Objective: To determine the relationship between a mother’s feeding practice and the incidence of diarrhoea in children aged <5.
Method: The quantitative, descriptive-analytical, cross-sectional study was conducted in June 2021, in Tropodo village, Waru district, Sidoarjo, Indonesia, and comprised mothers having children who were aged <5 years. Mother’s feeding practice was the independent variable, while the dependent variable was the incidence of diarrhoea in children. Data was collected using the Comprehensive Feeding Practices Questionnaire and the relevant portions of the Demographic and Health Survey questionnaire. Data was analysed using Spearman Rho test.
Results: Of the 217 mothers, 110(50.7%) were aged 30-40 years, and of the 217 children, 96(44.2%) were aged 1 year. There were 124(57.1%) girls and 93(42.9%) boys among the children. There was a significant relationship between mother’s feeding practice and the incidence of diarrhoea in children <5 (p=0.004; r=0.194).
Conclusion: Inappropriate maternal feeding practices were found to have the potential to cause diarrhoea in children aged <5.
Keywords: Feeding, Diarrhoea, Children. (JPMA 73: S-105 [Suppl. 2]; 2023)
Diarrhoea is still a problem that requires more attention, especially in cases involving children.1 Diarrhoea in children aged <5 is one of the causes of increased mortality and morbidity rates in Indonesia.2 According to the World Health Organisation (WHO), diarrhoeal diseases were the second most common cause of death in 2017 among children <5.3
According to the United Nations International Children’s Emergency Fund (UNICEF), the number of infant deaths currently in Indonesia is 27 deaths per 1,000 live births, and every 30 seconds a child dies from diarrhoea.4 Globally, nearly 1.7 billion cases of diarrhoea in children occur every year and kill around 525,000 children <5 each year3. Extraordinary events of diarrhoea of all ages in Indonesia in 2018 accounted for a case fatality rate (CFR) of 4.76%.2
Parents must be able to pay attention to the child’s feeding by meeting the daily nutritional needs. Feeding practice is the behaviour of mothers in meeting the nutritional needs of children <5.5 In Indonesia, the practice of feeding is generally influenced by a mother as the main caregiver for the child.6,7 Feeding has a close relationship with the incidence of diarrhoea.1,7 Research One of the causes of diarrhoea in children <5 is consuming formula milk, certain unhygienic foods or complementary foods at an early age.4 Some mothers usually give freedom to their children to choose the food they like without controlling the quality of the food, while quality nutrition is needed to support the immune system.6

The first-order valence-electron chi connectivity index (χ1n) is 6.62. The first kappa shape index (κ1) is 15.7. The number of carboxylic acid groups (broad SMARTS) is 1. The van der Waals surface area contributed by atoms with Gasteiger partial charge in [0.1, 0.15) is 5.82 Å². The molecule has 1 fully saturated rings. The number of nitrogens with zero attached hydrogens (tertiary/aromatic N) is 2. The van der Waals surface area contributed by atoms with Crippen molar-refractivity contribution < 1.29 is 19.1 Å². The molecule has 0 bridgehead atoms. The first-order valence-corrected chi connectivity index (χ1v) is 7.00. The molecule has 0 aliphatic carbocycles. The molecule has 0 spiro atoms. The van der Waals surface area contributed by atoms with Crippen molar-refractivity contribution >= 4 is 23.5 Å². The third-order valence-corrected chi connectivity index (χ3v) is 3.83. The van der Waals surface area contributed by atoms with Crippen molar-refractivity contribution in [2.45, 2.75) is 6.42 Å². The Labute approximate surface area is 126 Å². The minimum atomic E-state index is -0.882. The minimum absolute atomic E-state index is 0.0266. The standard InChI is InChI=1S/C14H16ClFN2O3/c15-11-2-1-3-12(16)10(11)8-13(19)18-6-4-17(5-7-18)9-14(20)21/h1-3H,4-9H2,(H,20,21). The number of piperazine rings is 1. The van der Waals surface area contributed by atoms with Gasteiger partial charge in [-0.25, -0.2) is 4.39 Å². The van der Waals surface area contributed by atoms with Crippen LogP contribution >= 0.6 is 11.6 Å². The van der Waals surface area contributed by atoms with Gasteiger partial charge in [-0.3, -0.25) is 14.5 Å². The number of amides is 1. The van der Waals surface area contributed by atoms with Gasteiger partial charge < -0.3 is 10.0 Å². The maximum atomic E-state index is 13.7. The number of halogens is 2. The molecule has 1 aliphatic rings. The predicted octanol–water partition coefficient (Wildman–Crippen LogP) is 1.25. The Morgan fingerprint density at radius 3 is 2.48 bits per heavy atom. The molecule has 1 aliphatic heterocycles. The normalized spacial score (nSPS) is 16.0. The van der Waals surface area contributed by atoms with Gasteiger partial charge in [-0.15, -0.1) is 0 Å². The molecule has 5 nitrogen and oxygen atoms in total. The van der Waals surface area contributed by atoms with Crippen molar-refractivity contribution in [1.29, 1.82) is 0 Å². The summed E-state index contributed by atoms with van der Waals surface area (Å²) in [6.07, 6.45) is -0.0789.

A study in Indonesia stated that improper feeding was the cause of diarrhoea in infants.7 Mothers have a role in children’s food intake because the health of children <5 is influenced by maternal characteristics.6,8
The current study was planned to analyse the correlation between mothers’ feeding practices and diarrhoea among children <5.
Subjects and Methods
The quantitative, descriptive-analytical cross-sectional study was conducted in June 2021, in Tropodo village, Waru district, Sidoarjo, Indonesia. After approval from the ethics review committee of the Faculty of Nursing, Universitas Airlangga, Surabaya, Indonesia, the sample size was calculated using the Slovin’s formula.9 The sample was raised using purposive sampling technique. Those included were mothers having children <5 who stayed at home with the child every day. Mothers with children having any kind of allergy were excluded.
After taking informed consent from the subjects, data was collected at 6 Posyandu, a local Maternal and Child Health Centre (MCHC). Demographic characteristics were noted a predesigned proforma. Comprehensive Feeding Practices Questionnaire (CFPQ) was adapted from the Environmental influences on Child Health Outcomes (ECHO)10,11 consisting of elements of monitoring, child control, emotion regulation, encourage balance, healthy environment, food as a reward, modelling, pressure to eat, restriction for health, restriction for weight control, teaching nutrition, and involvement. The types of questions were divided into favourable and unfavourable items. The questionnaire was scored on a 5-point Likert scale, ranging from never to always.